John's Premium Pies by R.T Hardwick

‘I open tonight.’

‘What – an envelope, a telegram from the Pope, Blackpool illuminations?’

‘Don’t be an idiot, Pete. My pie-stall.’

‘A pie-stall – you?’

‘I make exquisite pies.’

‘Yes, John, I have tasted them, but how can you possibly make a living out of that?’

‘I don’t care. It’s something I must do.’

‘Where is this stall?’

‘Bermondsey. Down by Tower Bridge.’

‘Let’s get this straight, John – you intend to sell the type of pies you make in your kitchen here to the residents of Bermondsey?’

‘Yes.’

‘Best of luck, then. I might just pop down later and see how you’re getting on.’

‘Make it night-time, Pete. I’m serving through the night. I’ll have a monopoly. Just think of all those night shift workers, desperate for something filling to eat in the middle of their shifts. I should clean up – make some real money for a change.’

Pete left John’s house, shaking his head sadly.

It was ten that evening when John arrived at his stall, a wooden shed with a lockable fold-down counter upon which he placed forty of his pies, a small calor-gas stove to heat them, a kettle for tea or coffee-making and a few shelves. From his position behind the counter, he could see the mighty river, illuminated by pools of yellow light from the lamps

that adorned the riverbank. Lording over the Thames was the giant ghostly frame of Tower Bridge, half-lit from its base, an extravagant monolithic Meccano that made John proud to be a Londoner each time he saw it.

He had to wait an hour for his first customer, a middle-aged workman in a boilersuit, who approached the stall suspiciously, as if it might spring out and bite him.

‘You sell pies?’ asked the man in a boiler-suit.

‘Yes, this is a pie-stall.’

‘Good. I’ll have two steak and ale pies to take away.’

‘We don’t do steak and ale pies,’ said John.

The man staggered back in astonishment.

‘No steak and ale pies? What pies do you do, then?’

‘The choice is written on this blackboard here,’ said John.

The man reached into a pocket of his boilersuit, donned a pair of grimy spectacles and peered at the board.

‘Butternut, squash and goat’s cheese pie, venison and port pie, caper, lemon and dill fish pie? Look here mate, you taking the mick, or what? This is Bermondsey, not the frizzin’ Ritz.’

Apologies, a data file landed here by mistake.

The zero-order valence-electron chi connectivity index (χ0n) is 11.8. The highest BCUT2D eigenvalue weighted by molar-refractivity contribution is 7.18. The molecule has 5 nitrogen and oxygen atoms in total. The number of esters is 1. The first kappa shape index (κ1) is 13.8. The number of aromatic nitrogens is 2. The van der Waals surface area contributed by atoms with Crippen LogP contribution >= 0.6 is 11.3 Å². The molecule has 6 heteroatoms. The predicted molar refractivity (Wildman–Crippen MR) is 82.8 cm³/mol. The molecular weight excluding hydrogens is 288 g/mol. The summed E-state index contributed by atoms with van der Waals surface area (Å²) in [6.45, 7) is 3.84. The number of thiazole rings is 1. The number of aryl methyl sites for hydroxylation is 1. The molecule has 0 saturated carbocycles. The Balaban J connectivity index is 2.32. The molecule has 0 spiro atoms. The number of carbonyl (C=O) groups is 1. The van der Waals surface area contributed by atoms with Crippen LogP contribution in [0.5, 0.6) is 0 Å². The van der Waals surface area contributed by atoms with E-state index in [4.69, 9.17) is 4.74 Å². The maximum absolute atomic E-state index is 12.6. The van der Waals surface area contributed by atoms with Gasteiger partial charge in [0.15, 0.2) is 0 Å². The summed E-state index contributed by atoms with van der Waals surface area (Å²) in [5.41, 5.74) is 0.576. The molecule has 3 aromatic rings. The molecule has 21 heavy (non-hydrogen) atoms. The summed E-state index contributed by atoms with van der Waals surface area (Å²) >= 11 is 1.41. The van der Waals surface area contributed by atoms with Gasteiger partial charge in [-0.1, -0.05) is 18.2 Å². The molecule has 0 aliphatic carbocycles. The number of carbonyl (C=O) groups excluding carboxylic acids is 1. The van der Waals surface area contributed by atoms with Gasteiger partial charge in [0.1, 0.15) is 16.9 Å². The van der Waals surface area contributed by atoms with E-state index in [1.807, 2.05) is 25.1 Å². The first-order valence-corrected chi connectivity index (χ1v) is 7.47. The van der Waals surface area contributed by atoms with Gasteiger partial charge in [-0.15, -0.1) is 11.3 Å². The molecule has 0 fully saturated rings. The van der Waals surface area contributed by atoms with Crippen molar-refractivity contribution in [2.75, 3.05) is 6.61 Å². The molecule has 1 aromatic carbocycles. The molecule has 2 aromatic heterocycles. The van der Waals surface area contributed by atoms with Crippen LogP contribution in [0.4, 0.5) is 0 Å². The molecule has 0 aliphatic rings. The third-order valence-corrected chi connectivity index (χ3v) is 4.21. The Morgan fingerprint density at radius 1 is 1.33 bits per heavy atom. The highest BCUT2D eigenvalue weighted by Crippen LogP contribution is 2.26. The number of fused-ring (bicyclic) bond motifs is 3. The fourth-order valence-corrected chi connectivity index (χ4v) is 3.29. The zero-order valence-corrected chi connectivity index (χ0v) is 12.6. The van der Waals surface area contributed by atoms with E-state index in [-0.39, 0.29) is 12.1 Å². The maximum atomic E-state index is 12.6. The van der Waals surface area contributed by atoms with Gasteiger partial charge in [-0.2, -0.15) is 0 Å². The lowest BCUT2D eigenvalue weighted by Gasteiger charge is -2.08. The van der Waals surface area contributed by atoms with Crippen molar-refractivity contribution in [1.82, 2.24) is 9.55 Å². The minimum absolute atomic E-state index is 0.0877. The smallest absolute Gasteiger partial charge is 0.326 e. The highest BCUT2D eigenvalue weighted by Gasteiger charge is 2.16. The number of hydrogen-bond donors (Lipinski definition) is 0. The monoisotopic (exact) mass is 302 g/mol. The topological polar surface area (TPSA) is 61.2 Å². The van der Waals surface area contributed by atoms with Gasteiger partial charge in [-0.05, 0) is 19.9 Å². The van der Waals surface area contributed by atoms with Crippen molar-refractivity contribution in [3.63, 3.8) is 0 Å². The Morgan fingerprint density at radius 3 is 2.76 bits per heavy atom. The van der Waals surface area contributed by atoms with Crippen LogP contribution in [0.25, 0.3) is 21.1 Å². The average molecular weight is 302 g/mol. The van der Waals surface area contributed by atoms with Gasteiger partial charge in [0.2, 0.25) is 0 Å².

‘I have no intention of ‘taking the mick,’ as you so crudely put it,’ said John. ‘These are home-baked pies of premium quality and they taste heavenly.’

‘Jest a minute,’ said the man. ‘Why are the pies in two separate piles?’

‘Ah,’ said John, ‘on the left of the counter - your left, are the male pies - on the right, the female.’

‘Are you barmy? – there’s no such thing as male and female pies.’

‘No, you misunderstand me. The pies on your left are for male customers, the ones on the right are for the ladies.’

‘What’s the difference?’

‘I can see you’re a man of the world,’ said John.

‘I bin places,’ said the man.

‘You’re a married man?’

‘Don’t remind me.’

‘Can you keep a secret?’

‘Yus.’

‘Come closer, then. The pies for the ladies contain a rare ingredient that is missing from the men’s.’

‘They’re different, like?’

John nodded.

‘The ladies’ pies contain Pechifrass, a spice that is only found in the deepest recesses of the Bolivian jungle.’

‘Get away.’

John beckoned the man to lean over the counter so the pair were almost tete-a-tete.

‘Pechifrass is an a-p-h-r-o-d-i-s-i-a-c,’ he whispered.

‘A what?’

‘If you take one of these pies home, heat it up and let your good lady consume it, you will find it will increase her ardour. That’s why Bolivian women wear bowler hats – it wouldn’t do for them to become too passionate with their men down La Paz High Street.’

The man finally understood what John was driving at. His face twisted.

‘If you knew my other half, you wouldn’t put Pechifrass in your pies.’

‘What, then?’

‘Frizzin’ strychnine,’ said the man, as he walked away.

Minutes and hours passed with no customers. At two in the morning, an expensively dressed woman approached John’s stall.

‘I’ve been to a party,’ she said, in a very posh voice. ‘Kensington. Do you know the Cholmondly-Chalmers’s?’

‘You don’t often run into them along the Wapping Wall,’ said John.

‘A chap gave me a lift and dropped me off here. I’m miles from home.’

‘I can call for a cab for you on my mobile phone.’

‘Later. At the moment, I would just like to examine your wares.’

‘You’re only the second customer I’ve had all night,’ said John, ‘I think I might have made a serious error here.’

The woman looked at the blackboard.

‘How thrilling,’ she said, ‘no Simple Simon you – instead, a pie-man of exquisite taste.’

John’s chest swelled with pride.

‘I am a trifle peckish,’ she said. ‘I need something to complement the Krug Clos d'Ambonnay champagne I’ve been drinking. What would you recommend?’

‘For you, my dear Madam, I would suggest the Summer Isles salmon pie,’ said John.

‘Very well.’

John lit the stove and heated up the pie. He placed it on a china plate and handed it to her. She took several small bites.

‘Oh my goodness. The taste – decadent, delightful, smooth, creamy, melting, a taste that will stay with me forever. You are a genius. Quite wasted here.’

At that moment, the workman returned.

‘Guv, I’ve been thinking. Maybe I’ll take one of those frizzin’ goat pies after all.’

John wrapped one and handed it over to him.

The posh lady regarded the workman with undisguised relish.

‘My, what a handsome man,’ she said.

‘Who, me?’ said the workman, incredulously.

‘Yes, you - Clark Gable in a boilersuit. Would you care to walk with me to the taxi rank?’

‘Yus, missus, I’d be happy to do that.’

John smiled.

Pechifrass had done its job perfectly.

Winner: 14th Picture This
Published in Issue #30

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